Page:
Mt Lemmon is the most prominent feature of the Tuscon-area and is one of the region's finest examples of a Sky Island. Both the drive and the hikes are worth the visit
|From near the summit of Mt Lemmon|
After spending a more relaxing long weekend in Sedona, Arizona, I was ready to hit the road again in my more typical fashion. I've spent a lot of time in different parts of Arizona over the years though its mostly been in places everyone knows about- the Grand Canyon, Phoenix, Flagstaff ect. Part of Arizona which has more recently intrigued me was the "Sky Island Country" of the southeastern portion of the state. Well known to locals though off the grid for tourists, it holds a special place in the hearts of mountain climbers and adventurers.
"Sky Islands" are perhaps the most fitting term for this highly distinctive environment. The floor of the Sonoran Desert is variable- ranging from 2,000-3,000 ft near Tuscon and between 4,000-5,000ft near Sierra Vista and Douglas. Compare this to the summits of most of the mountain ranges which are 9,000-10,000ft. At the bottom, temperatures routinely sore into the 100's and 110s in the summer while the mountains maintain a pleasant 60-70s. Life adapts appropriately and it creates a Galapagos-like in biodiversity. In this case, its not an ocean that separates the "islands" but rather a hot desert.
|Blooming Saguaro on the highway up Mt Lemmon|
Normally I don't care too much for highways up mountains as it detracts from the adventure of hiking to a summit. I make an exception for the Mt Lemmon scenic highway. Starting in the outskirts of Tuscon, the highway traverses to the tip top of Mt Lemmon in about 28 miles. I did actually download the Mt Lemmon Science Tour App
which really complimented the already great drive. It syncs precisely with the drive and highlights the geological and human history of Tuscon and Mt. Lemmon. I didn't realize that by driving to the higher elevations of Mt Lemmon or any of the sky islands, its the equivalent of traveling nearly 1,000 miles in latitude based on the environments you encounter along the way.
I loved how the stately Saguaros of the desert gave way to lush evergreen forests. Rocky hoodoos also rose at the higher elevations. What was supposed to be a straightforward drive took me at least two and a half hours with my constant stops and side hikes. Even at that pace, I felt rushed!
Though the highway is a destination in itself, I was here to hike Mt Lemmon. There's perhaps a dozen ways to make it to the summit on foot though none are straightforward. I don't know of any direct route to the summit. Some trails actually have the summit as a trailhead and head down from there. I preferred to put at least some effort in to hiking the summit so I chose Marshall Gluch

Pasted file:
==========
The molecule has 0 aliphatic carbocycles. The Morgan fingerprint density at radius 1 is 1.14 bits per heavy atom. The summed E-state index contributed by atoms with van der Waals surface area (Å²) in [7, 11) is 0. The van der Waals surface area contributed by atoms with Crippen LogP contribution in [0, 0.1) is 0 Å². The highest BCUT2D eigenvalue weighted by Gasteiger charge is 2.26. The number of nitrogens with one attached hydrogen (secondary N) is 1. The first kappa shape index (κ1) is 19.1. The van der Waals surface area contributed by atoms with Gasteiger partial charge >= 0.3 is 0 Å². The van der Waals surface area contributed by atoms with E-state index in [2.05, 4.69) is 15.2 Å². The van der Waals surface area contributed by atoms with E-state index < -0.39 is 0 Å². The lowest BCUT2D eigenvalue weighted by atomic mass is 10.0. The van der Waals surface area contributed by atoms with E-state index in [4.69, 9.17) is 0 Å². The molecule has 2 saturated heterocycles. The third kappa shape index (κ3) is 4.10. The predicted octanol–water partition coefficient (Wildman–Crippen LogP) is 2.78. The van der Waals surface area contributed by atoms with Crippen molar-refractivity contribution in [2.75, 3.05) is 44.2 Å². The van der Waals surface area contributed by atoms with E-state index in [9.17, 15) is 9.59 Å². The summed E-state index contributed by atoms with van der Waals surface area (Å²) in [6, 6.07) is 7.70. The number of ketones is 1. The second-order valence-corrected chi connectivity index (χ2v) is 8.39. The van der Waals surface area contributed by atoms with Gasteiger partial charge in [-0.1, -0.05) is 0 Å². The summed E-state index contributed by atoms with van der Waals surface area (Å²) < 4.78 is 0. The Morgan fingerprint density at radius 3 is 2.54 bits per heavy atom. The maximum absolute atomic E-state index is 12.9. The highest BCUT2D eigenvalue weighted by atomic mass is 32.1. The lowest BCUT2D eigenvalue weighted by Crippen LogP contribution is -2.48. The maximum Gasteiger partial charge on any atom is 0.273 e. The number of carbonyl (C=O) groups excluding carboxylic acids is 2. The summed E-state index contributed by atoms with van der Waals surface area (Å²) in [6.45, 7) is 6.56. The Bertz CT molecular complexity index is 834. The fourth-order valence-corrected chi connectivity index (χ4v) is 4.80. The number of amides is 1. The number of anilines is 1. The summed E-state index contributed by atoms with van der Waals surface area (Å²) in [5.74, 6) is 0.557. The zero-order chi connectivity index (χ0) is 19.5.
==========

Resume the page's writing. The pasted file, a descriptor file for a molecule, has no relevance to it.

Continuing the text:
as my trailhead. This is at an elevation of about 7,440'. Note that this parking is scarce here and the trailhead is popular- get there early!
Here's a map of the approximate route I took-
The trail stays in a protected and shady canyon for the first mile and a quarter. There's a smell of pine trees in the sun that I always associate with tranquility and memories of my first hikes in the Sierra Nevada. That first mile of the hike was powerfully nostalgic. Months of drab midwestern winter blues melted away.
Emerging from the canyon at Marshall Saddle, the views start to open up. Past forest fires have laid some patchs almost completely bare. Unfortunately the forest fires are the product of strict fire management in the past before we realized that low-level forest fires are a natural part of the Arizona environment. Nevertheless, the views really open up in these sections with the entire Tuscon Valley and the Rincon Mountains in plain sight. I kept my camera out constantly for pictures.
The trail did steepen quite a bit as it meandered towards the summit. Switchback abounded though the continuous stream of panoramas eclipsed the hard work of climbing. My favorite section would have been about the 8.500' section were development was minimal. As the trail winds up to the summit, the ski resort and observatory make the final push underwhelming. But there was still a sense of accomplishment that came with finally bagging my first summit in months. Had I more time, I would have liked to have hiked the Meadow Trail Loop
which is easily done in 45 minutes to an hour and probably a better summit experience .
You can hike Mt Lemmon in an all day blitz from the valley floor or make it a drive. I suppose this hike is the best of both worlds- I was able to enjoy the scenic byway but also have some wilderness and solitude in my trip to the summit. Any map of Mt Lemmon will show you that this is one of perhaps several dozen ways to get to the summit and I'd like to hike an all day trek next time. But I had more Sky Islands to see and I was off to a great start!